Dick Morris has a similar take on the outcome of the debate when he writes:

“Fundamentally, Romney’s smooth, polished, dignified, articulate, sincere, and compassionate manner in the debate puts to rest eight months of Obama negative attacks on his character. Barack Obama is about to learn the lesson Jimmy Carter learned in 1980 when he lost to Reagan — and found his lead collapsing after the debates. When a president with a failed record tries to win by attacking and demonizing his opponent, he can succeed only if there are no debates. Since neither Goldwater (1964) nor McGovern (1972) had the chance to show themselves to America in debates, the negative characterization of them by first Johnson and then Nixon stuck. But Ronald Reagan’s debate performance nullified Carter’s attacks and showed him not to be the war-mongering madman the president had accused him of being. Similarly, Obama’s portrayal of Romney as insensitive, elitist, incapable of understanding the problems of the average person, a tax cheat, and a cold blooded capitalist all fell before Romney’s real persona as it came through on television.

And once Obama is stripped of his negative messaging, he has nothing to say. His defense of his economic record and his energy drilling essentially boiled down to asking people what they wanted to believe — their own eyes or Obama’s speeches.”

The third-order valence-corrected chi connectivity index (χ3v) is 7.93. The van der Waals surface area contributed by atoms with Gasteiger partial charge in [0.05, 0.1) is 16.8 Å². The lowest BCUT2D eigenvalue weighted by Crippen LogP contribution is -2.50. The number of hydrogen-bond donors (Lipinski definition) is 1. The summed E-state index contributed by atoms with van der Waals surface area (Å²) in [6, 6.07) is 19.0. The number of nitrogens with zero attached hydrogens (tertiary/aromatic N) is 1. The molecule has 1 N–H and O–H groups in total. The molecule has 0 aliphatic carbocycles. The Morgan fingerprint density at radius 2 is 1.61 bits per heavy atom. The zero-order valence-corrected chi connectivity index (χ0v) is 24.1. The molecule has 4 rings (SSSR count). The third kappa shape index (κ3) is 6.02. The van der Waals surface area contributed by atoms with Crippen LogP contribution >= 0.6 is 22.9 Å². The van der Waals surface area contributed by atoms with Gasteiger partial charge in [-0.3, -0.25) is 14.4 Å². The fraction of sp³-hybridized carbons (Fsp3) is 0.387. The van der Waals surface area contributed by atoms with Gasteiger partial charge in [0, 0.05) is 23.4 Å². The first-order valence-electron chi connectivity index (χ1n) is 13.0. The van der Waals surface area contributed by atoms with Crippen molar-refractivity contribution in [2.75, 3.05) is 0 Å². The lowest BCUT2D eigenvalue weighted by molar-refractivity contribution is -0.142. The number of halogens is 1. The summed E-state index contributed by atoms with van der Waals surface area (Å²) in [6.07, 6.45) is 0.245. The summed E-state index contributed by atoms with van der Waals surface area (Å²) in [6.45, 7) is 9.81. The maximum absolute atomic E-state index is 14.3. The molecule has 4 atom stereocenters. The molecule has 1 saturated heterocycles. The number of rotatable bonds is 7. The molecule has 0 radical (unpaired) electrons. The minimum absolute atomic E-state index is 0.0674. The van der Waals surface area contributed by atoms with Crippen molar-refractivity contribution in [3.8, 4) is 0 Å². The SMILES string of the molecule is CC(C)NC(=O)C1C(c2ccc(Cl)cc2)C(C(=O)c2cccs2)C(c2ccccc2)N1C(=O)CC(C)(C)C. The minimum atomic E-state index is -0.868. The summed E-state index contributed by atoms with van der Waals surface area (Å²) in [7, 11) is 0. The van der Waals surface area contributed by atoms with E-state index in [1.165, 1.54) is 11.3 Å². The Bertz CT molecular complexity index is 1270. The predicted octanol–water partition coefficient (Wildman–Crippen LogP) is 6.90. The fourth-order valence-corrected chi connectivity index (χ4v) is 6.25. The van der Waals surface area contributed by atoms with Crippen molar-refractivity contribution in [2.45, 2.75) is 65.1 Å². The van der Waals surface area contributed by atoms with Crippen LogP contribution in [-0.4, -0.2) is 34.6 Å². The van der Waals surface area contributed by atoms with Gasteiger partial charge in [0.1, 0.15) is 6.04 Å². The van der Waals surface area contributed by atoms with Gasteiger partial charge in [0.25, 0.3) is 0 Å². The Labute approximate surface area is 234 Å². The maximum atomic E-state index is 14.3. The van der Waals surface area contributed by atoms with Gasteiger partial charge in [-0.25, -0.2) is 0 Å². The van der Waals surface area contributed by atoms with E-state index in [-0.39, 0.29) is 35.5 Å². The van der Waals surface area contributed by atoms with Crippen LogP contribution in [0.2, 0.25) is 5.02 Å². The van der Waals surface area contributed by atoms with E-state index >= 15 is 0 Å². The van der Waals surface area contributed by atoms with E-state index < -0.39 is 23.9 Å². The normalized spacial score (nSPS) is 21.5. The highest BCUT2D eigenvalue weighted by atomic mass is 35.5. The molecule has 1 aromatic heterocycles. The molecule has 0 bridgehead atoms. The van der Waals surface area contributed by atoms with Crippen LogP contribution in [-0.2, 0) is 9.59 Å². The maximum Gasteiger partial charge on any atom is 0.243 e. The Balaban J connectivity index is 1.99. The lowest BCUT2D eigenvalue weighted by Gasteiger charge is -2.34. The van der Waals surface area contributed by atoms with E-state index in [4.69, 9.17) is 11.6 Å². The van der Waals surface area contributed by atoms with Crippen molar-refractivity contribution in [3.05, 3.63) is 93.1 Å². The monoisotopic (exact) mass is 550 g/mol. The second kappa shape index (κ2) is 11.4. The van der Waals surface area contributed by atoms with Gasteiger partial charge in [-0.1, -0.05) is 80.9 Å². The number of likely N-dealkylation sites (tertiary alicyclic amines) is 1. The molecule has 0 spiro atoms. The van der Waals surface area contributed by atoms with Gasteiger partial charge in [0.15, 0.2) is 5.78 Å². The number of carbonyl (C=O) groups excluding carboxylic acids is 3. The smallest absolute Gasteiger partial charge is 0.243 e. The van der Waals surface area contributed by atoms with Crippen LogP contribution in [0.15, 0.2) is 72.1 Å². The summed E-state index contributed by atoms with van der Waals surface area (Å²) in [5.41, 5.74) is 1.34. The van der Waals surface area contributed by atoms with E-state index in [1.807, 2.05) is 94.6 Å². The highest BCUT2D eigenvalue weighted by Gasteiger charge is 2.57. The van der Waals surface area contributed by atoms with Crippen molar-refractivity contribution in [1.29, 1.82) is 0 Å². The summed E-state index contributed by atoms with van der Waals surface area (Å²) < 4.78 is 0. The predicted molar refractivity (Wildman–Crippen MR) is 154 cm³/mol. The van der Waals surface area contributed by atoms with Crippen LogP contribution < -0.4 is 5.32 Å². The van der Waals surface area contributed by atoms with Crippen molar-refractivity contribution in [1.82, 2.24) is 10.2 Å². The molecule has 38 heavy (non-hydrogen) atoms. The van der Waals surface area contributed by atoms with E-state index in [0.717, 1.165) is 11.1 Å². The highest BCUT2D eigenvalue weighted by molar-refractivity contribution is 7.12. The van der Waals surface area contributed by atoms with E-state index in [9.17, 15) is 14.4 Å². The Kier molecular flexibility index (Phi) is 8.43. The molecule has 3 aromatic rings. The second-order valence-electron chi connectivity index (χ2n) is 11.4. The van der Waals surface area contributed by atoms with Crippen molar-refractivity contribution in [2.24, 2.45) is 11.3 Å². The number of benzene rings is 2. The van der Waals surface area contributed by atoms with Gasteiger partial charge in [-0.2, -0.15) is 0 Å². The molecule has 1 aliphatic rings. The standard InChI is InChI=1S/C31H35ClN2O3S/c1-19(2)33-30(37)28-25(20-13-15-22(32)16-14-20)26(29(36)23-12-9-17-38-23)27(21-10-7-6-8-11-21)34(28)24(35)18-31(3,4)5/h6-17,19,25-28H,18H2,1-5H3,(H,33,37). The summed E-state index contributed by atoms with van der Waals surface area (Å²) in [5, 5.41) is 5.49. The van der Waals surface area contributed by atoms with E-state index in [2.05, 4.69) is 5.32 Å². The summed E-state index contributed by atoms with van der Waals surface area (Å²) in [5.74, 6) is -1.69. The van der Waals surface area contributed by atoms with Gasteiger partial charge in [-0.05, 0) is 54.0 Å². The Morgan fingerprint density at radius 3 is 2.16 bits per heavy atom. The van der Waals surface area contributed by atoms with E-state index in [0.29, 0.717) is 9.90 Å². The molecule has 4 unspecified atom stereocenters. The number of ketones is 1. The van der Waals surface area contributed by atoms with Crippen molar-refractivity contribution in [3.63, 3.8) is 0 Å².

Since last night Crowley has issued a statement claiming Romney was rights and she was mistaken in her remarks. According to a report on Fox News this morning Crowley said; "He was right in the main. I just think he picked the wrong word.”

“The moderator in Tuesday night's presidential debate, after appearing to side with President Obama on the question of whether he called the Libya strike a terror attack from the start, conceded afterward that Mitt Romney was "right" on the broader point -- that the administration for days insisted it was a spontaneous act.

"He was right in the main. I just think he picked the wrong word," Candy Crowley said of Romney on CNN shortly after the debate ended.

Crowley was referring to the tense exchange in the final half-hour of the debate, when Romney questioned whether Obama had called the attack an "act of terror" rather than "spontaneous" violence that grew out of a protest against an anti-Islam video.


Obama, indicating he thought he had just gotten a boost from the moderator, then chimed in: "Can you say that a little louder, Candy?"

However, Obama didn't explicitly label the Benghazi strike terrorism in those Sept. 12 remarks. What he did say is: "No acts of terror will ever shake the resolve of this great nation."

Crowley, during and following the debate, pointed out that despite Obama's Sept. 12 remarks his administration was peddling a different story to the public. She said it took two weeks for officials to say more definitively that the attack was more than an out-of-control protest.

And she continued to clarify on CNN that Romney was making a legitimate point.